DOWNTOWN LOS ANGELES — Backers of the L.A. Streetcar only have a small fraction of the more than $250 million that it will take to bring the Downtown urban circulator online. However, this afternoon they announced that they have something that could prove valuable in the future: interest from numerous companies that might be willing to take a financial stake in the project.
The office of 14th District City Councilman José Huizar, who has spearheaded the project as part of his Bringing Back Broadway initiative, said that 24 firms from 19 cities responded to a “request for information,” or RFI, regarding a public-private partnership for the proposed 3.8-mile streetcar. The interested parties, Huizar’s office said, include companies from Los Angeles, New York, Chicago, Omaha, Nebraska and even Sweden, Spain and Germany.
The project, initially announced in 2008, has struggled with its cost. Initially pegged at $125 million, it later ballooned as the anticipated price of moving underground utilities on Broadway was factored in. At one point a city analysis put the price as high as $327.8 million. A different report last year pegged it closer to $270 million.
The RFI, released by the city in September, was intended to gather information and generate feedback on the project. Any actual deals would have to wait until another outreach effort, a request for proposals, is completed.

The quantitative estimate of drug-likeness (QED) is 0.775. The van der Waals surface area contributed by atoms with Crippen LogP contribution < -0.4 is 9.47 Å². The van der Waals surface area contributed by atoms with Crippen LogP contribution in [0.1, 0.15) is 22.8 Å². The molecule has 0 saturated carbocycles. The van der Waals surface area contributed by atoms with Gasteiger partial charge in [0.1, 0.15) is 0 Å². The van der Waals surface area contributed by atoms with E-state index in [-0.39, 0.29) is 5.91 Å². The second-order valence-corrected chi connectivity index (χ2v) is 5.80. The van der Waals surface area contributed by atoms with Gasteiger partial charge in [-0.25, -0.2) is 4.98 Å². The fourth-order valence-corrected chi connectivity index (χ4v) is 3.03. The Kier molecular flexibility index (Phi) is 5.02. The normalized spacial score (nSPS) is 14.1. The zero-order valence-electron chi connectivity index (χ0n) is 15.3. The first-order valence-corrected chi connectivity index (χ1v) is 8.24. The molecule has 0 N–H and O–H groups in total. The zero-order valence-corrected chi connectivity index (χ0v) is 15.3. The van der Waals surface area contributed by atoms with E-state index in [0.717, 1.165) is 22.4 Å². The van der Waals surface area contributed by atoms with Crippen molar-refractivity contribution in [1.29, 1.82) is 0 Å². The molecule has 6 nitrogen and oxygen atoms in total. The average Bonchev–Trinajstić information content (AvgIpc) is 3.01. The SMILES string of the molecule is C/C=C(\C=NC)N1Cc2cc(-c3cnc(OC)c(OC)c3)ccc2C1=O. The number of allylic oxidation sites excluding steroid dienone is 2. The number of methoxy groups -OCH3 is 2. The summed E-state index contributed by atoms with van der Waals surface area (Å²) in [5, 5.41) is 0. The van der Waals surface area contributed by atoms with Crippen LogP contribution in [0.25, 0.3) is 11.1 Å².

“We knew there were possibilities in developing a public-private partnership for the L.A. Streetcar project, but two dozen firms responding at this early stage shows undeniably strong private sector interest in helping the City of Los Angeles achieve this regionally significant transportation project,” Huizar said in a prepared statement.
The project has secured up to $85 million through a tax on area property owners approved by people who live near the streetcar route. Another $10 million came from the former Community Redevelopment Agency.
Streetcar backers intend to seek up to $75 million from the federal government as part of the Small Starts program. The project has twice failed in efforts to secure federal funds.
However, even if the federal money is secured there would still be a funding gap. That has spurred the effort to find a private partner.
The project would connect the Civic Center and South Park, with a main spine on Broadway. No timeline has been announced.
© Los Angeles Downtown News 2015